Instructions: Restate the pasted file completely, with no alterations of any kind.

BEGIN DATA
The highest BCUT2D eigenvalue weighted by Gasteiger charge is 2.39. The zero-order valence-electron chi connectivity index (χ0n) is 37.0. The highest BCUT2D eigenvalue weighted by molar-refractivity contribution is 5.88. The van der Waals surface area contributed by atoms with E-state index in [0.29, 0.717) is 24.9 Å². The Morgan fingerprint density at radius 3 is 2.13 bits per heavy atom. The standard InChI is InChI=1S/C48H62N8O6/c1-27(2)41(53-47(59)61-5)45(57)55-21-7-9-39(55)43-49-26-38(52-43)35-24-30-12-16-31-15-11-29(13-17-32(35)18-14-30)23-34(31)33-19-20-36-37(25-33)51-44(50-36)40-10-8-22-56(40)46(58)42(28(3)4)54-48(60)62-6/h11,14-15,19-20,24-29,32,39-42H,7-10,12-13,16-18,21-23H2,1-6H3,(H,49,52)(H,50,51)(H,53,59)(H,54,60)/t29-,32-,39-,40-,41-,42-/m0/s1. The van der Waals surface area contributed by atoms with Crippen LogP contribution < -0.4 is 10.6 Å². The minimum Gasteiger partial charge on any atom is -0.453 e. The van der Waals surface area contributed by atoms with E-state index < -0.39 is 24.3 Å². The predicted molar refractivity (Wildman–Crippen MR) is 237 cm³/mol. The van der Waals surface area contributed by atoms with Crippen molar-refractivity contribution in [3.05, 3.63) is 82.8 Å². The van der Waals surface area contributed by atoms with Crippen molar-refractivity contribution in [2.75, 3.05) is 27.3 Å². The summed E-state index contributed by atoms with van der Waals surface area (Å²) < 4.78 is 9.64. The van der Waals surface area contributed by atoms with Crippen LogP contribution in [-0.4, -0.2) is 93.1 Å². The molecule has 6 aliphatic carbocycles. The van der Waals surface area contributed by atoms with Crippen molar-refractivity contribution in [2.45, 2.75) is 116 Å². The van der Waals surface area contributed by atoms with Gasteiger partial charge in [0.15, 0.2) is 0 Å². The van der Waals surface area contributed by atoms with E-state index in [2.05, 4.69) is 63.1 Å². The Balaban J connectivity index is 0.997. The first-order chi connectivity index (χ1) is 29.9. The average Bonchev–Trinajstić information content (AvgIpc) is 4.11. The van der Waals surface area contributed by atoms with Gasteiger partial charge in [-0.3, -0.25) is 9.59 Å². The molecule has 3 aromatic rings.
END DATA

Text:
The highest BCUT2D eigenvalue weighted by Gasteiger charge is 2.39. The zero-order valence-electron chi connectivity index (χ0n) is 37.0. The highest BCUT2D eigenvalue weighted by molar-refractivity contribution is 5.88. The van der Waals surface area contributed by atoms with E-state index in [0.29, 0.717) is 24.9 Å². The Morgan fingerprint density at radius 3 is 2.13 bits per heavy atom. The standard InChI is InChI=1S/C48H62N8O6/c1-27(2)41(53-47(59)61-5)45(57)55-21-7-9-39(55)43-49-26-38(52-43)35-24-30-12-16-31-15-11-29(13-17-32(35)18-14-30)23-34(31)33-19-20-36-37(25-33)51-44(50-36)40-10-8-22-56(40)46(58)42(28(3)4)54-48(60)62-6/h11,14-15,19-20,24-29,32,39-42H,7-10,12-13,16-18,21-23H2,1-6H3,(H,49,52)(H,50,51)(H,53,59)(H,54,60)/t29-,32-,39-,40-,41-,42-/m0/s1. The van der Waals surface area contributed by atoms with Crippen LogP contribution < -0.4 is 10.6 Å². The minimum Gasteiger partial charge on any atom is -0.453 e. The van der Waals surface area contributed by atoms with E-state index < -0.39 is 24.3 Å². The predicted molar refractivity (Wildman–Crippen MR) is 237 cm³/mol. The van der Waals surface area contributed by atoms with Crippen molar-refractivity contribution in [3.05, 3.63) is 82.8 Å². The van der Waals surface area contributed by atoms with Crippen molar-refractivity contribution in [2.75, 3.05) is 27.3 Å². The summed E-state index contributed by atoms with van der Waals surface area (Å²) < 4.78 is 9.64. The van der Waals surface area contributed by atoms with Crippen LogP contribution in [-0.4, -0.2) is 93.1 Å². The molecule has 6 aliphatic carbocycles. The van der Waals surface area contributed by atoms with Crippen molar-refractivity contribution in [2.45, 2.75) is 116 Å². The van der Waals surface area contributed by atoms with Gasteiger partial charge in [0.15, 0.2) is 0 Å². The van der Waals surface area contributed by atoms with E-state index in [2.05, 4.69) is 63.1 Å². The Balaban J connectivity index is 0.997. The first-order chi connectivity index (χ1) is 29.9. The average Bonchev–Trinajstić information content (AvgIpc) is 4.11. The van der Waals surface area contributed by atoms with Gasteiger partial charge in [-0.3, -0.25) is 9.59 Å². The molecule has 3 aromatic rings.